In the U.S., the jump in sweet calories was even greater: 83 calories per day from 1977 to 1996. Most of those extra sweet calories (80 percent) came from sugary soft drinks and fruit drinks.
According to the researchers, \"In a world where obesity is increasingly the key nutrition-related problem, elimination of the extra calories that come from the food industry�s adding these caloric sweeteners to our diet is one critical dimension that needs to be added.\"
The team studied dietary data from 103 countries in 1962 and 127 in 2000. They also analyzed data from three national U.S. surveys conducted from 1977 to1978, 1989 to 1991 and 1994 to 1998. Worldwide, the percentage of total calories that came from sugar, high-fructose corn syrup and other caloric sweeteners in 2000 was 32 percent higher than in 1962.
Most of this worldwide change was due to population shift to urban areas. The researchers note that people living in cities have greater access to processed foods that are high in sugar. In the U.S., the rise in caloric sweetener consumption means that as of 1996, 30 percent of all carbohydrate calories came from sugar and other sweeteners. Of the 83 calorie per day increase, 54 calories came from soft drinks and 13 calories came from sugared fruit drinks.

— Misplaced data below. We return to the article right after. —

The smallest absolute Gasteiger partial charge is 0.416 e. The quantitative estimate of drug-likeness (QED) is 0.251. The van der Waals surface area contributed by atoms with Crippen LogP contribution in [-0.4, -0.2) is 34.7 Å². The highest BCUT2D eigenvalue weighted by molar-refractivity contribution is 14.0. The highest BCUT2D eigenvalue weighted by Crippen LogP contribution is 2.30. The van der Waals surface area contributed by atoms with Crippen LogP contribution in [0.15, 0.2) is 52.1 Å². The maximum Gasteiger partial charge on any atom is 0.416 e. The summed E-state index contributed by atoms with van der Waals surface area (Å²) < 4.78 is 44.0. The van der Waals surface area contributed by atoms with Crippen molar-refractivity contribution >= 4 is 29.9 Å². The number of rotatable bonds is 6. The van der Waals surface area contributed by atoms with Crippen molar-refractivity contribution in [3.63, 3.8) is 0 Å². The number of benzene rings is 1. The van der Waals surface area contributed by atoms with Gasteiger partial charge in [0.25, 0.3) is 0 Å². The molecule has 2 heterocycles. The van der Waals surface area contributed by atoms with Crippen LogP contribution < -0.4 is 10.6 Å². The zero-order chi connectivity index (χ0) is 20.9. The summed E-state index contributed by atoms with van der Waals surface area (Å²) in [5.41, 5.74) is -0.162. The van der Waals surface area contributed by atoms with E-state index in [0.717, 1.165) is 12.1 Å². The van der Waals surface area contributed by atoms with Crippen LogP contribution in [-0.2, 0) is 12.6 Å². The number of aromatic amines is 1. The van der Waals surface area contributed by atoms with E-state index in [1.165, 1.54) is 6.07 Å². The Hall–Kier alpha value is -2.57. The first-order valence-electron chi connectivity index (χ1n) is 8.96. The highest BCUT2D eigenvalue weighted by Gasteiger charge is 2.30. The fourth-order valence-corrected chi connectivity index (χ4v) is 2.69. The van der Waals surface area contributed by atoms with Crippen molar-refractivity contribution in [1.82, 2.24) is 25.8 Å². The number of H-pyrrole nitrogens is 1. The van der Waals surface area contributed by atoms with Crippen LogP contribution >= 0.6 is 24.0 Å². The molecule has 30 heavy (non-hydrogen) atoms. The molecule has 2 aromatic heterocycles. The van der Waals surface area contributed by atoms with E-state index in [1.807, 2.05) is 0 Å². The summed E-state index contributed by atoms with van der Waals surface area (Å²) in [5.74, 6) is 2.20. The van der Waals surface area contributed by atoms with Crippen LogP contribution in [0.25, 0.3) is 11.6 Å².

The results show that sugary calories are replacing calories from higher-fiber foods. Food and drinks with added sugar or other caloric sweeteners provide energy but few other nutrients, according to the researchers. Many experts, they note, believe that the surge in sugary drinks has contributed to the drop in milk consumption in the U.S.
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